The yearend surveys gave President Duterte “excellent” job approval ratings. Although all the top government officials shed points—an understandable adjustment from the phenomenally high postelection ratings—the President shed the least. This happens despite his stirring up a storm of controversy at every turn and being the focal point of criticism.
Survey numbers show the people strongly approving of the campaign against illegal drugs and corruption that the President has waged with passion since he took office. That campaign brought down the volume of index crimes dramatically in just six months. People now feel safer in the streets and in their homes, although much more has to be done.
It might seem ages since Rodrigo Duterte took office, although he has been there only six months. When it comes to the energy he brings to his post, little comparison may be drawn with his predecessor. There is no real yearning for the previous administration and its laid-back style of public management—although a small army of trolls has been kept in the vain hope of chipping away at the President’s popularity.
In his first six months, Mr. Duterte undertook initiatives that might otherwise be deeply divisive. In foreign affairs, he created space with our ally of long standing to chart a truly independent course. On the peace process, he bent over backwards to accommodate what might seem to be excessive demands on the part of the communists to keep the peace negotiations moving. He met with all the Moro leaders personally to keep peace prospects bright. He has, of course, been unremitting in the war on drugs, adverse commentaries notwithstanding.
On all these initiatives, the President had to expend political capital. The surveys, however, show that his immense political capital has hardly been diminished. That means he has enough political capital to fuel change in other areas of governance.
The President reacted rather nonchalantly when presented with the latest survey results. More than any of us, he must have realized instantly that the high approval ratings translate to even higher expectations from his administration. That, in turn, means we have to work even harder in the coming period to sustain the searing pace set during the past six months.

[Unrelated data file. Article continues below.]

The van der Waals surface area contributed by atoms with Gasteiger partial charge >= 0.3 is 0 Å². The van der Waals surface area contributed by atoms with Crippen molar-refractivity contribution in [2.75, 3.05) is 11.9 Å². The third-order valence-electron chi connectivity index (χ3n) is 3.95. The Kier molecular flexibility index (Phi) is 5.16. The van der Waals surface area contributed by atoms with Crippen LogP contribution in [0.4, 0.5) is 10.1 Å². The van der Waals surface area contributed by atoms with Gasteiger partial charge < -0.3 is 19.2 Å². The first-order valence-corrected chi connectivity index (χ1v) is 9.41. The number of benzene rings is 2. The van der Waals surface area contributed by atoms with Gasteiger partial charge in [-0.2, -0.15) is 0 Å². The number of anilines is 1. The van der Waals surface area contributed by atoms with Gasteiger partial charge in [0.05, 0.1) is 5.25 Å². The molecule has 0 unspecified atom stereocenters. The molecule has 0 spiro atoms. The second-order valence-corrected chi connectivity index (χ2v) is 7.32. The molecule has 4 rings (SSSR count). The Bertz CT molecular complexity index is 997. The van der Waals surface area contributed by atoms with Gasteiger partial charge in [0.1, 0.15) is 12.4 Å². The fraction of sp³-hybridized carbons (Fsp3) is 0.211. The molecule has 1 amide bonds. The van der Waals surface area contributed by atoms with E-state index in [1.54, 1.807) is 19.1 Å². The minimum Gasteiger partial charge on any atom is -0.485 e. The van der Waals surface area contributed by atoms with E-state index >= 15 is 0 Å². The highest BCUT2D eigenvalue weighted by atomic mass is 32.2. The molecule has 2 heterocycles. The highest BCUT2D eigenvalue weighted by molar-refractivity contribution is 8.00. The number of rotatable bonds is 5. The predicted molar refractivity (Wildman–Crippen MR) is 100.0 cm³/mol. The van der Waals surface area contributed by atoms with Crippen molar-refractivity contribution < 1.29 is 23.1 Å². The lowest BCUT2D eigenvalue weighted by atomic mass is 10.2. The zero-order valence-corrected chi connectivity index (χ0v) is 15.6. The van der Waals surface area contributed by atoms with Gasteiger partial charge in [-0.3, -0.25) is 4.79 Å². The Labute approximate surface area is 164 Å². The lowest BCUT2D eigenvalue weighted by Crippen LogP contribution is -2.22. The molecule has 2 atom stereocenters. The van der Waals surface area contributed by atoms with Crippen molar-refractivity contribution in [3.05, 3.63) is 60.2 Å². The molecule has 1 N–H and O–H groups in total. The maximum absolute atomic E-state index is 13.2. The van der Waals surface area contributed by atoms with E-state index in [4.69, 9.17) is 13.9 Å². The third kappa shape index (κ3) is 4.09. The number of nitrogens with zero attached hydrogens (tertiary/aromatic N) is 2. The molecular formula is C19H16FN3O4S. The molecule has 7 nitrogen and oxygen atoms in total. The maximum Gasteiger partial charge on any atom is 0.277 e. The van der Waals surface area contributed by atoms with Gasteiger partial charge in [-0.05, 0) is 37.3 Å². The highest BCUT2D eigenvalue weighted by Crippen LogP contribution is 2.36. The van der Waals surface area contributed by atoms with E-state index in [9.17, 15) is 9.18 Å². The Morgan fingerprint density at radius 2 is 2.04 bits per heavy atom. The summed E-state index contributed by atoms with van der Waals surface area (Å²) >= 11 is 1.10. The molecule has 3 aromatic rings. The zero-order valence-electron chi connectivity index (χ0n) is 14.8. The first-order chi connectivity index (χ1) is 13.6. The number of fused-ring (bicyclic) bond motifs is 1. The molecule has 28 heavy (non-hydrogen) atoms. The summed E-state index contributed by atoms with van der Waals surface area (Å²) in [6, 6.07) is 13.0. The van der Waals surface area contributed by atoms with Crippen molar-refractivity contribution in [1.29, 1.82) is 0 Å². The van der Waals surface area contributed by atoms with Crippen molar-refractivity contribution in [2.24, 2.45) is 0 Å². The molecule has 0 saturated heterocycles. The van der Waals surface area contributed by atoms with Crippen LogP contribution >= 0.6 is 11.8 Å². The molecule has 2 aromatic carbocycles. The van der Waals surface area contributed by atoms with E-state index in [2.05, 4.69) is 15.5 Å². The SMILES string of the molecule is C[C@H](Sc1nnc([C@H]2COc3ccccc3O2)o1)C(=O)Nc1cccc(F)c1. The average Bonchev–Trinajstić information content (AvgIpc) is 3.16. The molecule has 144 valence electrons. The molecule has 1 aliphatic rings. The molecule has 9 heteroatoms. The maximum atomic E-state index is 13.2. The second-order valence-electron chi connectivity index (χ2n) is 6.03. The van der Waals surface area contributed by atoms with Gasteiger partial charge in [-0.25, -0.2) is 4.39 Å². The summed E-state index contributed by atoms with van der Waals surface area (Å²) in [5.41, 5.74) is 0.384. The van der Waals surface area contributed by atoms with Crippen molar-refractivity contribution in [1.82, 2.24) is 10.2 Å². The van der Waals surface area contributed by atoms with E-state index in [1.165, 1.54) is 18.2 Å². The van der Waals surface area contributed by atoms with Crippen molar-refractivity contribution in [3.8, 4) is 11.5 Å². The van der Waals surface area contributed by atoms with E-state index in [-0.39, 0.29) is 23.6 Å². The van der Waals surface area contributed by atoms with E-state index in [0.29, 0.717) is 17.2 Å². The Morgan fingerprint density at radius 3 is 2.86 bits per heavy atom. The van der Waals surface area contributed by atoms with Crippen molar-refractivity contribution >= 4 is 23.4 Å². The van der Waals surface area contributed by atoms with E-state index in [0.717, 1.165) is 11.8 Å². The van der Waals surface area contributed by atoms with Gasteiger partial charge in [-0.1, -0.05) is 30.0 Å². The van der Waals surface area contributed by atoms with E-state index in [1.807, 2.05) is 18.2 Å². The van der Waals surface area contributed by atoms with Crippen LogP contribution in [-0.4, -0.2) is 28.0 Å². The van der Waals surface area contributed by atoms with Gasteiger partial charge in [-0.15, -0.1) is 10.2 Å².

Last June, weeks before the inauguration, we knew the Duterte team would hit the ground running. We hardly expected hitting the ground sprinting. Working for the President is a test of endurance as well as inventiveness.
This year, expect the Duterte administration to focus on a number of new initiatives. These other initiatives tended to be overshadowed in the past few months by the color and intensity of the war on drugs. Although the campaign against illegal drugs will be sustained, there are other aspects of the reform program that will be highlighted.
Constitutional reform will likely headline the next few months. The mechanism for framing a new constitution that will move us from unitary to federal government will no doubt entail much public debate and even controversy. But in the President’s mind, this is something that needs to be done now.
A measure to reinstate the death penalty has moved at the House of Representatives. This, too, will entail passionate debate. If the President truly feels this is a necessary measure, he will invest his political capital in getting this done.
Then there is the comprehensive tax reform package that will, on one hand, bring down our income tax rates to match regional averages and, on the other hand, introduce new revenue measures to avert a massive budget deficit. There will hardly be debate on reducing income tax rates. But there surely be much resistance to the introduction of new tax measures. Again, political capital will have to be invested here. TNRS